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FDA To Hold Hearings
On Safety Of Fresh Produce

Jim Prevor’s Perishable Pundit, February 23, 2007

The FDA has issued an announcement:

FDA TO HOLD PUBLIC HEARINGS ON THE SAFETY OF FRESH PRODUCE

The Food and Drug Administration will convene two public hearings to share information about recent outbreaks of foodborne illness associated with microbial contamination of fresh produce, and to solicit comments, data, and other scientific information about current agricultural and manufacturing practices used to produce, harvest, pack, cool, process, and transport fresh produce. FDA is also seeking information and comments on risk factors for contamination of fresh produce associated with these practices; and on measures by FDA that could enhance the safety of fresh produce.

PUBLIC MEETINGS:
Date:March 20, 2007
Time:9:00 a.m. to 5:00 p.m.
Place:Ronald V. Dellums Federal Building
Edward Roybal Auditorium
1301 Clay Street, Third Floor
Oakland, CA 94612
Register by:March 12, 2007
Date:April 13, 2007
Time:9 a.m. to 5 p.m.
Place:Food and Drug Administration
Center for Food Safety and Applied Nutrition
Harvey W. Wiley Federal Building
5100 Paint Branch Parkway
College Park, MD, 20740
Register by:Register by: April 6, 2007

According to the FDA announcement, the public meetings will address the following issues and questions:

  1. For each stage in the supply chain, and for each industry sector, what are the risks or practices that could lead to microbial contamination of fresh produce?
  2. How can or should current practices be changed to reduce the risk of contamination?
  3. For each stage in the supply chain, and for each industry sector, what current practices (including, for example, following the GAPs/GMPs Guide) reduce the risk of microbial contamination of fresh produce? What data are available to support a conclusion that the risk of such contamination is lower than it would be without the practice in place?
  4. Is fresh produce or inputs, such as agricultural water, sampled and tested for pathogens or indicator organisms at any stage of the supply chain? If yes, please describe the sampling and testing done.
  5. Beyond the Federal actions described in sections I.B. through I.E, what new Federal actions, if any, are needed to enhance the safety of fresh produce? On what aspects of the produce supply chain should the measures focus?
  6. In identifying possible Federal interventions or actions, to what extent can or should we take into account the wide variation within the fresh produce industry with respect to, e.g., the size and type of establishments, the nature of the commodity produced, the practices used in production, and the vulnerability of particular commodities to contamination? To what extent should such measures apply to specific products, sectors of the industry, regions, or businesses? For example, is there a need for special treatment for different commodity groups?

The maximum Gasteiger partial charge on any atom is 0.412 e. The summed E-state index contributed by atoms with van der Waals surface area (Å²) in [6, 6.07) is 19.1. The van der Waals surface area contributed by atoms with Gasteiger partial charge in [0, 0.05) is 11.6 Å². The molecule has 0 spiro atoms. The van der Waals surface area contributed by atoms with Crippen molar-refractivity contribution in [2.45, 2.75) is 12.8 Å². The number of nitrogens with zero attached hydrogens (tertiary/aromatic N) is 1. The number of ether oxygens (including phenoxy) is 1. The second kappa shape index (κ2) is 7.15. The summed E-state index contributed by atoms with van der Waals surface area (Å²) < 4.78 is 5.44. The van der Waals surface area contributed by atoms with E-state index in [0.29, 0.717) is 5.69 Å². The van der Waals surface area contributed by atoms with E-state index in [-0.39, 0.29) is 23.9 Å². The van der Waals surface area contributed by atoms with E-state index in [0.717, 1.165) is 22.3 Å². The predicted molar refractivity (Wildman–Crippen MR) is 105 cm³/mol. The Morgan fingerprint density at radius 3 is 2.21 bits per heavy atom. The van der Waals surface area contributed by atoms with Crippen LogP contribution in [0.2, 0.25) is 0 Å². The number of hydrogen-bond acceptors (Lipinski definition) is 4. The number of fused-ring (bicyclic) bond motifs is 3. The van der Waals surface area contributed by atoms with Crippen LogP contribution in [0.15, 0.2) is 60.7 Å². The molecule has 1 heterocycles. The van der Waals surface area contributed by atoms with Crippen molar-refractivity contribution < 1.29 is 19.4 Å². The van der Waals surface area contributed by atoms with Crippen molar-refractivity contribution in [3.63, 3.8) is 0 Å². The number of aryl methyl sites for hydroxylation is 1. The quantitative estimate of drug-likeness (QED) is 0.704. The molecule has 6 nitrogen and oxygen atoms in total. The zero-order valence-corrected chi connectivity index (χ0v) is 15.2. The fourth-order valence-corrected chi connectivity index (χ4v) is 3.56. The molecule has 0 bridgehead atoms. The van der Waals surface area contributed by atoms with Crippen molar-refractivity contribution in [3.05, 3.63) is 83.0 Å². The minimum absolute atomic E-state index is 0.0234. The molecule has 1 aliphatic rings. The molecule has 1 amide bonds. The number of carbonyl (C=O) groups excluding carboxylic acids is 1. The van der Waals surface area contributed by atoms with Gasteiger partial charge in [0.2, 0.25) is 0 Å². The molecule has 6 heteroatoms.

7. What types of records and other information, from what types of facilities, are, or would be, most useful in facilitating traceback efforts?
  8. Are written food safety plans, written SSOPs, periodic assessments, training, and/or the establishment and maintenance of records useful for risk identification and risk mitigation or management purposes? If yes, to what extent are these practices in place, and in what sectors of the industry?
  9. How should adherence to the GAPs/GMPs Guide or new produce safety guidance(s) be measured and verified by the grower or operator, government regulators, or third-party auditors, in the event of any new recommended Federal action or in the event you are not recommending any new Federal action?
  10. If you are recommending any new Federal measures, please describe how they might affect certain small businesses, such as roadside stands, farm gate operations, farmers’ markets, or other small businesses involved in direct sales.

The FDA has been saying it would do this for some time and probably was waiting to see the California Leafy Greens Marketing Agreement come into effect.

The implications of these hearings are vast. They are asking the kind of objective questions that need to be addressed. For example, we are all busy drawing up new Good Agricultural Practices documents, and the FDA has the temerity to ask: What data are available to support a conclusion that the risk of such contamination is lower than it would be without the practice in place?

A good objective look at all our efforts may be bracing. In addition, if United’s call for Federal regulation is going to be heeded, these hearings will provide important evidence to support that call. Note that Point 5 asks specifically “…what new Federal actions, if any, are needed to enhance the safety of fresh produce? On what aspects of the produce supply chain should the measures focus?”

You can get full details on the hearings, including how to register and how to submit comments, right here.

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